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England Habitat Network

Location: England, United Kingdom

Objective: create a comprehensive and scientifically robust ecological network for England

Problems: top down approach, generalised assumptions, national spatial data with varying consistency, lack of local champions, patchy local refinement through wider stakeholder involvement, connectivity not understood by stakeholders; river systems not covered

Solutions: more consistent local implementation through statutory agencies; recruitment of local ‘champions’, refinement through the addition of local habitat data, expansion to a wider range of habitat types, better quality remotely-sensed land cover information, structured local stakeholder engagement,  integration of refined national spatially explicit outputs with local initiatives so that networks are considered as part of a wider set of multiple, land use objectives

Results: identification of High Nature Value Farmland; improved targeting of agricultural subsidies; development of specific spatial planning policies such as ENV8 in the Yorkshire and Humber Regional Spatial Strategy; completion of a national climate change vulnerability assessment; targeted land acquisition activity; strengthening of local initiatives by placing priorities in a national context, e.g. woodland creation and habitat network development; used to support green infrastructure planning and public benefit scoring; underpins practical climate adaptation action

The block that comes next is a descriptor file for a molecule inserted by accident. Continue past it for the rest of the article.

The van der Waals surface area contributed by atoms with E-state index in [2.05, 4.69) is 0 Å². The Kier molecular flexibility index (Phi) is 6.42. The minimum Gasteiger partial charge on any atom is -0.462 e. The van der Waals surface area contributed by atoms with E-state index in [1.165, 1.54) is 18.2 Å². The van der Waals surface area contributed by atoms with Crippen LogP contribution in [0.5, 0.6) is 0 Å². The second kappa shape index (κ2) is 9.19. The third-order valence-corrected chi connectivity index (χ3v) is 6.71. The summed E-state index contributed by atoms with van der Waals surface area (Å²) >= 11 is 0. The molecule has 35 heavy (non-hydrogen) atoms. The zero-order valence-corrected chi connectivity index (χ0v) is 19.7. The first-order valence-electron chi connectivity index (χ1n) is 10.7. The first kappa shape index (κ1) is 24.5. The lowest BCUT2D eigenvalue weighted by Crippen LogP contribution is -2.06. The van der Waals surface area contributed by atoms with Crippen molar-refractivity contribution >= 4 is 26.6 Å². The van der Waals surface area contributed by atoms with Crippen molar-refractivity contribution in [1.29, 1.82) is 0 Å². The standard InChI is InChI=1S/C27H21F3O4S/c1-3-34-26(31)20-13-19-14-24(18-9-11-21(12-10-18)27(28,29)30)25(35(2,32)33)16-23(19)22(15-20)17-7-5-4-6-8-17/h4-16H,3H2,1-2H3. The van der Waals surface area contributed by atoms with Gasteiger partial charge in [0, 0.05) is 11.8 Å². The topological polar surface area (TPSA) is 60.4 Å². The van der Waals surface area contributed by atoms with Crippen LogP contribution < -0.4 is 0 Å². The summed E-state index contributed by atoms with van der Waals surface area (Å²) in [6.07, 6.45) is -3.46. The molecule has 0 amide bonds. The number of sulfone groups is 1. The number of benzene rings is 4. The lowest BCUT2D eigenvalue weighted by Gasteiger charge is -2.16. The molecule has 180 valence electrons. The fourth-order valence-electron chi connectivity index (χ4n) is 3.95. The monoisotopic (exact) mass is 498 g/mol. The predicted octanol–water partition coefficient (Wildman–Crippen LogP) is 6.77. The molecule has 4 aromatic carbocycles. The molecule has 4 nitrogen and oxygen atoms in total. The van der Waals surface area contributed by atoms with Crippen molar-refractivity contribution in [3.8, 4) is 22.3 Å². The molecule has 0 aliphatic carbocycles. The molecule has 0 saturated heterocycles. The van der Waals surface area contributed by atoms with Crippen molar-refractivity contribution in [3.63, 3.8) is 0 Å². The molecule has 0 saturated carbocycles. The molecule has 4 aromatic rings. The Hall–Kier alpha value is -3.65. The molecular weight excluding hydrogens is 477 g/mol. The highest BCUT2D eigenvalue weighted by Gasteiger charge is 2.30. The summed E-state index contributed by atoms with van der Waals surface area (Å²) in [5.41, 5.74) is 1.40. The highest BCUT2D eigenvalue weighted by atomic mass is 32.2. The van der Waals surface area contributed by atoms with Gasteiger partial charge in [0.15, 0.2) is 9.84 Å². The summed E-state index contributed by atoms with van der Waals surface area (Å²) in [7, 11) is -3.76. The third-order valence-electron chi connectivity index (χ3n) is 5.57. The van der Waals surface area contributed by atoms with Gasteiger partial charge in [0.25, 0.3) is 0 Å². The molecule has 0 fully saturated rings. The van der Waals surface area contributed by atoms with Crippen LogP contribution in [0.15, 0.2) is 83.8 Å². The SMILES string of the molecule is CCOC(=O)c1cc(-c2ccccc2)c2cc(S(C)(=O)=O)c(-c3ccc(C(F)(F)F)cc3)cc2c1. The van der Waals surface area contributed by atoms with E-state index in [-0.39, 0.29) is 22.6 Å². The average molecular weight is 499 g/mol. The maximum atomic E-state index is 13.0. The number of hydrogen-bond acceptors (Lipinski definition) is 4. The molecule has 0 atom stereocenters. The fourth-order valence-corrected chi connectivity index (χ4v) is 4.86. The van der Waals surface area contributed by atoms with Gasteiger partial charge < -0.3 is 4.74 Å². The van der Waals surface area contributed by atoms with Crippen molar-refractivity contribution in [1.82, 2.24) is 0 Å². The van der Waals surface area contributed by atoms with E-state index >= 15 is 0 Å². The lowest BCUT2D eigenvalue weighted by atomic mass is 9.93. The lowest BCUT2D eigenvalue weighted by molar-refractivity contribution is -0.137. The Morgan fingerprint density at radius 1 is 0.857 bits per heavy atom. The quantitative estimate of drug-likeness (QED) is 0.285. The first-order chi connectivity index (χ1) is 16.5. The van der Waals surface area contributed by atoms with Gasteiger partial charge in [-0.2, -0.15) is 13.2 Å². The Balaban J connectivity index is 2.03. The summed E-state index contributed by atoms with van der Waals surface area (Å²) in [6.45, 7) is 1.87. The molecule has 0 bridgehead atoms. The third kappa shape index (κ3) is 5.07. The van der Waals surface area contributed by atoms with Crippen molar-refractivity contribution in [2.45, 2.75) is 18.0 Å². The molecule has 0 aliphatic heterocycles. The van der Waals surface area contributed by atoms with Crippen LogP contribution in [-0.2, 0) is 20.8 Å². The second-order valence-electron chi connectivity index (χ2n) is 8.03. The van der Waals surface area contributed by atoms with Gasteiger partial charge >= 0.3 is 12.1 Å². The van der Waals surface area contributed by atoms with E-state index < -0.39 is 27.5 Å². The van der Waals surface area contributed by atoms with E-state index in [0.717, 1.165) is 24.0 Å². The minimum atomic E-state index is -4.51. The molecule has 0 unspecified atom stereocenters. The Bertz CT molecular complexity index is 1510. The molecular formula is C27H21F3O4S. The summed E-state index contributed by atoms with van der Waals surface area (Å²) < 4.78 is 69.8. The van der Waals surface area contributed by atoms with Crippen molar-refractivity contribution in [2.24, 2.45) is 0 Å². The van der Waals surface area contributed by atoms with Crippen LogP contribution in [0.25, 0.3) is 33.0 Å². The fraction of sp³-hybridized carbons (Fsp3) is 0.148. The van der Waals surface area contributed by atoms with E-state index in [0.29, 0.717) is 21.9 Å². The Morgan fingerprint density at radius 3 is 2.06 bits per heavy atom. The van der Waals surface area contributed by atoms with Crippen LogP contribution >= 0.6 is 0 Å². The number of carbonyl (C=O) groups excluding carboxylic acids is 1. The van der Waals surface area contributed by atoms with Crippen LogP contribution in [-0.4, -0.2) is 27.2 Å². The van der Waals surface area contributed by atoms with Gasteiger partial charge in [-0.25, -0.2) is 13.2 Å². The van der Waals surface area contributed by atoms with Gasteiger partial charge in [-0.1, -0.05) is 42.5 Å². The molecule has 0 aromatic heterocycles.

Critical factors of success: agri-environment scheme targeting; development control; spatial planning; connectivity-related land management

Key learning points: use of expert judgement to assess landscape matrix resistance scores to dispersal; evaluation of the whole landscape mosaic rather than just ‘linear and continuous features’; use of maps to assess the contribution that natural assets were making to the North West regional economy; inclusion of non-statutory local wildlife site information in two regions; networks scaled to species with ‘intermediate’ dispersal requirements

Actors: Wide range of staff within English Nature/Natural England and key contacts in Forest Research and academia initially; Government Offices, Regional Assemblies, Regional Biodiversity Partnerships and Local Government subsequently

Communication: internal government process: conservation agency and forestry sectors; maps for communicating the plans and ideas for consultation and decision making purposes

Financing: Core central government funding

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